Date: Thu, 11 Oct 2012 20:03:35 +0000 (UTC) From: danny burstein <email@example.com> To: firstname.lastname@example.org. Subject: Re: Texas schools punish students who refuse to be tracked with microchips Message-ID: <email@example.com> In <firstname.lastname@example.org> Monty Solomon <email@example.com> writes: > >http://rt.com/usa/news/texas-school-id-hernandez-033/ > fyi, rt.com -> Russia Today. It's scary when the Kommies are the ones warning us about Big Brother Gov't. -- _____________________________________________________ Knowledge may be power, but communications is the key firstname.lastname@example.org [to foil spammers, my address has been double rot-13 encoded]
Date: Thu, 11 Oct 2012 18:41:12 -0700 (PDT) From: HAncock4 <email@example.com> To: firstname.lastname@example.org. Subject: Re: Texas schools punish students who refuse to be tracked with microchips Message-ID: <email@example.com> On Oct 11, 1:51 pm, Monty Solomon <mo...@roscom.com> wrote: > I recommend this article to the readership, not only because of its > obvious implications in privacy debates, but also as a starting point > for a debate about the goals of American education and the ways that > bureaucracies try to apply technical solutions to human problems. Our junior high, with an overcrowded diverse urban enrollment, managed to function pretty well without students having any ID card at all. There's something troubling about kids all wearing a mandated dangling ID card. As to the problem that created the need for fancy ID cards, I would suggest the problem be addressed at its roots, that is, determine why are so many kids are truant and remedy those issues, rather than track kids like criminals.
Date: Thu, 11 Oct 2012 16:12:18 -0400 From: Bill Horne <bill@horneQRM.net> To: firstname.lastname@example.org. Subject: Texas judge jails honor student for missing school Message-ID: <email@example.com> Texas judge jails honor student for missing school Published: 30 May, 2012, 00:07 Diane Tran, 17, is on the honor roll at her high school, works full time at a dry cleaners and spends most weekends making extra cash by helping out a local wedding planner. But when Tran isn't busy earning straight-As, she goes to jail. She might have a scholarly record that has made her the envy of the rest of Willis High School in Houston, Texas, but her peers aren't exactly praying to be just like Tran after a judge recently sentenced the eleventh grade student to an overnight stint behind bars. Never mind the magnificent grades and go-getter attitude: Judge Lanny Moriarty was not impressed when Tran recently missed another day of school. "If you let one run loose, what are you going to do with the rest of them? Let them go, too?" Moriarty asks local [TV station] KHOU. The judge has found a solution for truancy in Texas, but it might not be the best one -- Tran's community and the rest of America is now up in arms after the 17-year-old star student was imprisoned by Moriarty for missing another day of school. http://rt.com/usa/news/texas-judge-jail-tran-532/ - - - - This is a great illustration of the conflict between what we think we're teaching our children, and what the State wants our kids to learn and how the State wants to teach it to them. -- Bill Horne (Remove QRM from my address to write to me directly) ***** Moderator's Note ***** OBTelecom: If this report is accurate, someone is phoning it in at the Texas Statehouse. Kidding aside, there are so many things wrong with this approach that it needs to be read as widely as possible. Bill Horne Moderator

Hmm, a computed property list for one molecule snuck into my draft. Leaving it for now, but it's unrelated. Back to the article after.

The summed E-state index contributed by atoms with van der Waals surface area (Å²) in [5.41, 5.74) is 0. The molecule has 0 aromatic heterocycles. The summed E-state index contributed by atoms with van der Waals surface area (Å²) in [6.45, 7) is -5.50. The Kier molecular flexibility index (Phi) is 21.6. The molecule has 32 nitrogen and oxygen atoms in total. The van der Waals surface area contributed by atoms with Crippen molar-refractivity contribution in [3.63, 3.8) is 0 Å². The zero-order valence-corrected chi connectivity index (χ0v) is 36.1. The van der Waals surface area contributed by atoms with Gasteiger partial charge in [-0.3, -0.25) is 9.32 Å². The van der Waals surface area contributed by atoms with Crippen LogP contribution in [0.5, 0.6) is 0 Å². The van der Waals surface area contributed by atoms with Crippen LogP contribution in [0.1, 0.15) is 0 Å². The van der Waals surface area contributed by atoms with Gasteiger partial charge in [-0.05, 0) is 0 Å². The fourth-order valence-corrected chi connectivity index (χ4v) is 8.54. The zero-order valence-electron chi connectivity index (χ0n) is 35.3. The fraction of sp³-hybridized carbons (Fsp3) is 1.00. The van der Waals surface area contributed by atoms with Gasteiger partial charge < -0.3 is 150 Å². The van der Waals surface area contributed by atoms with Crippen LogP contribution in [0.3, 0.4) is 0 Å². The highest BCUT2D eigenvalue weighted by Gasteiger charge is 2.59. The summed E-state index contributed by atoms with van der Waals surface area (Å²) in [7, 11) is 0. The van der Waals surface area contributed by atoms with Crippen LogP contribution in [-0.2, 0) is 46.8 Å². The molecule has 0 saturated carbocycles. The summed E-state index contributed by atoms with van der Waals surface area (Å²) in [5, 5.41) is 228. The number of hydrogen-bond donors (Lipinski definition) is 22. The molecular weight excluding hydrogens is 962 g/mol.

Date: Thu, 11 Oct 2012 22:56:30 -0400 From: Monty Solomon <firstname.lastname@example.org> To: email@example.com. Subject: Confirmed: Apple-owned fingerprint software exposes Windows passwords Message-ID: <firstname.lastname@example.org> Confirmed: Apple-owned fingerprint software exposes Windows passwords (updated) Exploit software is released one month after the serious weakness came to light. by Dan Goodin Oct 9 2012 Ars Technica Security consultants have independently confirmed a serious security weakness that makes it trivial for hackers with physical control of many computers sold by Dell, Acer, and at least 14 other manufacturers to quickly recover Windows account passwords. The vulnerability is contained in multiple versions of fingerprint-reading software known as UPEK Protector Suite. In July, Apple paid $356 million to buy Authentec, the Melbourne, Florida-based company that acquired the technology from privately held UPEK in 2010. The weakness came to light no later than September, but Apple has yet to acknowledge it or warn end users how to work around it. No one has accused Apple of being responsible for the underlying design of fingerprint-reading software. The UPEK software has long been marketed as a secure means for logging into Windows computers using an owner's unique fingerprint, instead of a user-memorized password. Last month, Elcomsoft, a Russia-based developer of password-cracking software, warned that the software makes users less secure than they otherwise would be because it stores Windows account passwords to the registry and encrypts them with a key that is easy for hackers to retrieve. It takes only seconds for people with the key to extract a password, company officials said. They withheld technical details to prevent the vulnerability from being widely exploited. Now, a pair of security consultants say they have independently verified the vulnerability and released open-source software that makes it easy to exploit it. Easily decrypted passwords are stored in one of several registry keys located in HKEY_LOCAL_MACHINE\Software\Virtual Token\Passport\, depending on the application version. The duo said they released the software and additional information so that penetration testers, who are paid to penetrate the defenses of their customers, can exploit the weakness. ... http://arstechnica.com/security/2012/10/confirmed-fingerprint-reader-owned-by-apple-exposes-windows-passwords/